Taika Waititi’s ‘Jojo Rabbit’ Wins Top Prize at Toronto Film Festival Awards

Taika Waititi’s “Jojo Rabbit” has won the coveted People’s Choice Award at this year’s Toronto International Film Festival.

The honor positions the film for a potential Oscar run and bolsters its awards chances. That’s good news for Fox Searchlight, which must have been disappointed by the lackluster critical reception for the movie, a dark comedy set in the waning days of the Nazi Empire. Reviewers faulted the picture for delivering satire without the necessary sting, generally agreeing that “Jojo Rabbit” had stumbled out of the gate.

That no longer appears to be the case. Toronto’s top prize has uncanny predictive powers when it comes to selecting future Oscar winners. Last year’s winner, “Green Book,” went on to capture the Academy Award for Best Picture. Previous victors include “La La Land,” “Room,” “Three Billboards Outside Ebbing, Missouri,” and “The Imitation Game,” all of which went on to score with Oscar voters and other awards bodies. That track record has also helped position the festival as a key stop for awards season hopefuls.

The first runner-up for the People’s Choice award was Noah Baumbach’s “Marriage Story” and the second runner-up was Bong Joon-ho’s “Parasite,” both of which were more warmly received by critics. Netflix is backing “Marriage Story,” a bruising portrait of a disintegrating relationship that has been likened to “Kramer vs. Kramer.” Neon is releasing “Parasite,” a twisty thriller that provides a blistering commentary on income inequality.

Awards sages believe that “Marriage Story” could score a Best Picture Oscar nod along with nominations for Baumbach’s direction and screenplay, as well as for the performances of Adam Driver, Scarlett Johansson, and Laura Dern. “Parasite” seems destined to be a Best International Feature Film prize and could even elbow into the Best Picture and Best Director categories.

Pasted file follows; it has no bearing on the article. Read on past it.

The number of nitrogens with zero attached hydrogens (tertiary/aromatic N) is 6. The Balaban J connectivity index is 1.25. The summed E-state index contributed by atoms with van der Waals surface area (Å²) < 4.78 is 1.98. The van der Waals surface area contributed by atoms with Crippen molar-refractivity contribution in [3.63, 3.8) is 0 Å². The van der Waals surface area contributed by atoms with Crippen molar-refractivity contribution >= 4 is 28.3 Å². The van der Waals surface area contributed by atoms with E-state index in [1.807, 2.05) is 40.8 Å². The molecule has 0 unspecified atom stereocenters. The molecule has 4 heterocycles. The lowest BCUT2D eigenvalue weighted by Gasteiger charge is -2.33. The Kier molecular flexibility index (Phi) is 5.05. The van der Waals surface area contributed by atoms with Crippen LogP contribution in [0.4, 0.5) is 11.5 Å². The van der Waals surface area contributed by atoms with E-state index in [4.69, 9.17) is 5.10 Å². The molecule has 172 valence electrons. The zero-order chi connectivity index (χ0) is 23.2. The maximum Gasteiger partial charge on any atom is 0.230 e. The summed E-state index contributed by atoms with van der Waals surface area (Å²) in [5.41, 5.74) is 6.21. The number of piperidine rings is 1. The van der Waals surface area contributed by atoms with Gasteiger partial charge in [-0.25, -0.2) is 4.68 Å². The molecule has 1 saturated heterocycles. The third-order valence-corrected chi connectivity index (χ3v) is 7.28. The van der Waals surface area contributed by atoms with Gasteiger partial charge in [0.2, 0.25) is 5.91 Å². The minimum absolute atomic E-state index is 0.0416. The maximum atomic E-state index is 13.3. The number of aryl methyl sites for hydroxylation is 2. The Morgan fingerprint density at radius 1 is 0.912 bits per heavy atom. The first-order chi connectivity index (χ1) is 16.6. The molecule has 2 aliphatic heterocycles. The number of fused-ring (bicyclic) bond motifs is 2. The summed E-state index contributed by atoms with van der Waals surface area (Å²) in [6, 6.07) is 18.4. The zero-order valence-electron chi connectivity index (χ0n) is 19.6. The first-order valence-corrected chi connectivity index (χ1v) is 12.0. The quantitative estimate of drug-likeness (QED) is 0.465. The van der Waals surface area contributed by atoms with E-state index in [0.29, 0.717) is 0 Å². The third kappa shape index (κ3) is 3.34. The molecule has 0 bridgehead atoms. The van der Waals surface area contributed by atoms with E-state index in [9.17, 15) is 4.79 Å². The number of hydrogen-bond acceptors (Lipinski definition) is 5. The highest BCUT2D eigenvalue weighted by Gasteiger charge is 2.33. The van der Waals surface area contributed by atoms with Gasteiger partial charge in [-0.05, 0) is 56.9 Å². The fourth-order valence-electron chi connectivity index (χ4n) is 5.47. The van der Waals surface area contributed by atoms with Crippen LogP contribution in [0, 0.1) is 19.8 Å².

“Jojo Rabbit” stars Johansson, Sam Rockwell, Rebel Wilson, and Waititi, doing double duty as a buffoonish and imaginary Adolf Hitler. The film centers on a 10-year old boy whose love of the Nazi leader is challenged when he discovers that his mother is hiding a Jewish teenager.

““Thank you to the Toronto International Film Festival audiences for this tremendous honor,” Waititi said in a statement. “‘Jojo Rabbit’ is a story of tolerance and understanding set in a time that lacked both, and I hope in making this film we can remind ourselves that it’s still possible to connect with each other even under the most chaotic of circumstances—no matter what age, religion, race or gender.”

This year’s festival included several splashy premieres. “Hustlers,” “Joker,” and “Just Mercy” were among the big studio releases that raised their profiles by screening in Canada. “Joker” took the top prize at the Venice Film Festival, where it had its world premiere before heading to Toronto.

The People’s Choice Award in the Midnight Madness section, the festival’s genre platform, went to Galder Gaztelu-Urrutia’s “The Platform,” a thriller set in a dystopian future, and the documentary prize was handed out to “The Cave,” Feras Fayyad’s look at a doctor working in war-torn Syria.

Midnight Madness runner-up awards went to Andrew Patterson’s “The Vast of Night” and Jeff Barnaby’s “Blood Quantum.” In the documentary section the runners-up were Garin Hovannisian’s “I Am Not Alone” and Bryce Dallas Howard’s “Dads.” “The Vast of Night,” a sci-fi thriller that’s been likened to “The Twilight Zone,” scored a big sale to Amazon, while “Dads” sold to Apple.

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